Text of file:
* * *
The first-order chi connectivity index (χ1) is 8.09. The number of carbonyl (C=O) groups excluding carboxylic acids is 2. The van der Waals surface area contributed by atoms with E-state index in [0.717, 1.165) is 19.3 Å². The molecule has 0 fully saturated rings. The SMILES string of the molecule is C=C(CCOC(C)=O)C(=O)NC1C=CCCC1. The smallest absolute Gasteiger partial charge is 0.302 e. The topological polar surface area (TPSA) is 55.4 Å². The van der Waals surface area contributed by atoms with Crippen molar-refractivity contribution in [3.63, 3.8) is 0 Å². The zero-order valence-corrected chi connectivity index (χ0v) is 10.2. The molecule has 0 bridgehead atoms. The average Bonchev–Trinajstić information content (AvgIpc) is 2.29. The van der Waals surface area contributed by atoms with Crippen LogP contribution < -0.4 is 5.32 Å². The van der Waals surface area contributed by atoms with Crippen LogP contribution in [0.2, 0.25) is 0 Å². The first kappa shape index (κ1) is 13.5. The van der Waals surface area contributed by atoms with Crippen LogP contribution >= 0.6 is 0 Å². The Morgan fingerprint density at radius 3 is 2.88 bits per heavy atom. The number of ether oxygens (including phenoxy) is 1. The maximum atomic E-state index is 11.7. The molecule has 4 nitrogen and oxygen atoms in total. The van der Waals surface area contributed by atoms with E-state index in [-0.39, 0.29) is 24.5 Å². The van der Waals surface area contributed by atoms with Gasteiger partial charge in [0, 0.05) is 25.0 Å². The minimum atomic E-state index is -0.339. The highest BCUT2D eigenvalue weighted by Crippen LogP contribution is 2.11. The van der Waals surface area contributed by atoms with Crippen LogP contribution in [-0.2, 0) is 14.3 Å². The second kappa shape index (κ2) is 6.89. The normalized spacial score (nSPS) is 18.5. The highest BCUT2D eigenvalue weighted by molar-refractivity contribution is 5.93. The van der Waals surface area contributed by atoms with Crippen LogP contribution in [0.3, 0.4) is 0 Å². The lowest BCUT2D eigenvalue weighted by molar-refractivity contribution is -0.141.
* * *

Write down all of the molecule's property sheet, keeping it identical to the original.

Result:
The first-order chi connectivity index (χ1) is 8.09. The number of carbonyl (C=O) groups excluding carboxylic acids is 2. The van der Waals surface area contributed by atoms with E-state index in [0.717, 1.165) is 19.3 Å². The molecule has 0 fully saturated rings. The SMILES string of the molecule is C=C(CCOC(C)=O)C(=O)NC1C=CCCC1. The smallest absolute Gasteiger partial charge is 0.302 e. The topological polar surface area (TPSA) is 55.4 Å². The van der Waals surface area contributed by atoms with Crippen molar-refractivity contribution in [3.63, 3.8) is 0 Å². The zero-order valence-corrected chi connectivity index (χ0v) is 10.2. The molecule has 0 bridgehead atoms. The average Bonchev–Trinajstić information content (AvgIpc) is 2.29. The van der Waals surface area contributed by atoms with Crippen LogP contribution < -0.4 is 5.32 Å². The van der Waals surface area contributed by atoms with Crippen LogP contribution in [0.2, 0.25) is 0 Å². The first kappa shape index (κ1) is 13.5. The van der Waals surface area contributed by atoms with Crippen LogP contribution >= 0.6 is 0 Å². The Morgan fingerprint density at radius 3 is 2.88 bits per heavy atom. The number of ether oxygens (including phenoxy) is 1. The maximum atomic E-state index is 11.7. The molecule has 4 nitrogen and oxygen atoms in total. The van der Waals surface area contributed by atoms with E-state index in [-0.39, 0.29) is 24.5 Å². The van der Waals surface area contributed by atoms with Gasteiger partial charge in [0, 0.05) is 25.0 Å². The minimum atomic E-state index is -0.339. The highest BCUT2D eigenvalue weighted by Crippen LogP contribution is 2.11. The van der Waals surface area contributed by atoms with Crippen LogP contribution in [-0.2, 0) is 14.3 Å². The second kappa shape index (κ2) is 6.89. The normalized spacial score (nSPS) is 18.5. The highest BCUT2D eigenvalue weighted by molar-refractivity contribution is 5.93. The van der Waals surface area contributed by atoms with Crippen LogP contribution in [0.3, 0.4) is 0 Å². The lowest BCUT2D eigenvalue weighted by molar-refractivity contribution is -0.141.